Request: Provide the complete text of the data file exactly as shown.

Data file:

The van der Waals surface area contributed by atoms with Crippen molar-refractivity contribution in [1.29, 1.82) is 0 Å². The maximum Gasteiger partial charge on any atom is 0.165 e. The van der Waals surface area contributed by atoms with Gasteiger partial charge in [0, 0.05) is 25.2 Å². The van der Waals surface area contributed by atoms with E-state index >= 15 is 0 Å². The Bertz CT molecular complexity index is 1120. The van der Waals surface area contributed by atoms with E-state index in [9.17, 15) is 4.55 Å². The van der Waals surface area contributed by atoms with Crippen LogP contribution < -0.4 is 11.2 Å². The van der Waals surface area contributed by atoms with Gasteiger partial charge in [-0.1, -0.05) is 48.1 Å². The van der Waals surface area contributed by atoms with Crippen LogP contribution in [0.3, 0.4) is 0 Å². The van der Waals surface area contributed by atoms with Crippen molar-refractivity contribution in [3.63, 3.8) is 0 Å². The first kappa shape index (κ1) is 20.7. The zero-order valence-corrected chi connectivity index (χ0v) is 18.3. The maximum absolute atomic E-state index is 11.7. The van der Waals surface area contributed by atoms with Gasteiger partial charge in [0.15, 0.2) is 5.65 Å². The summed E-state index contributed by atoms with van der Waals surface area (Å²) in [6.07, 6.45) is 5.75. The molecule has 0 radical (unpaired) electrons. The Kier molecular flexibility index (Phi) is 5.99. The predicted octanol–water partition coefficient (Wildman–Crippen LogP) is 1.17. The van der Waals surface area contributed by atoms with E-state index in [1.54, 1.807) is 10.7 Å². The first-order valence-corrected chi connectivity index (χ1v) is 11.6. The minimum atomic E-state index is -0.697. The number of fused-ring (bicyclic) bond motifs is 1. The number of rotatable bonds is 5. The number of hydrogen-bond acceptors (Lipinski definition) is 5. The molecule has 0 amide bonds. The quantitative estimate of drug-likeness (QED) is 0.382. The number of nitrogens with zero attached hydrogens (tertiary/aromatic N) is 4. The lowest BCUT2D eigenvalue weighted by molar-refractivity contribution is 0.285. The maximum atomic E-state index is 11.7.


The van der Waals surface area contributed by atoms with Crippen molar-refractivity contribution in [1.29, 1.82) is 0 Å². The maximum Gasteiger partial charge on any atom is 0.165 e. The van der Waals surface area contributed by atoms with Gasteiger partial charge in [0, 0.05) is 25.2 Å². The van der Waals surface area contributed by atoms with E-state index >= 15 is 0 Å². The Bertz CT molecular complexity index is 1120. The van der Waals surface area contributed by atoms with E-state index in [9.17, 15) is 4.55 Å². The van der Waals surface area contributed by atoms with Crippen LogP contribution < -0.4 is 11.2 Å². The van der Waals surface area contributed by atoms with Gasteiger partial charge in [-0.1, -0.05) is 48.1 Å². The van der Waals surface area contributed by atoms with Crippen LogP contribution in [0.3, 0.4) is 0 Å². The van der Waals surface area contributed by atoms with Crippen molar-refractivity contribution in [3.63, 3.8) is 0 Å². The first kappa shape index (κ1) is 20.7. The zero-order valence-corrected chi connectivity index (χ0v) is 18.3. The maximum absolute atomic E-state index is 11.7. The van der Waals surface area contributed by atoms with Gasteiger partial charge in [0.15, 0.2) is 5.65 Å². The summed E-state index contributed by atoms with van der Waals surface area (Å²) in [6.07, 6.45) is 5.75. The molecule has 0 radical (unpaired) electrons. The Kier molecular flexibility index (Phi) is 5.99. The predicted octanol–water partition coefficient (Wildman–Crippen LogP) is 1.17. The van der Waals surface area contributed by atoms with E-state index in [1.54, 1.807) is 10.7 Å². The first-order valence-corrected chi connectivity index (χ1v) is 11.6. The minimum atomic E-state index is -0.697. The number of fused-ring (bicyclic) bond motifs is 1. The number of rotatable bonds is 5. The number of hydrogen-bond acceptors (Lipinski definition) is 5. The molecule has 0 amide bonds. The quantitative estimate of drug-likeness (QED) is 0.382. The number of nitrogens with zero attached hydrogens (tertiary/aromatic N) is 4. The lowest BCUT2D eigenvalue weighted by molar-refractivity contribution is 0.285. The maximum atomic E-state index is 11.7.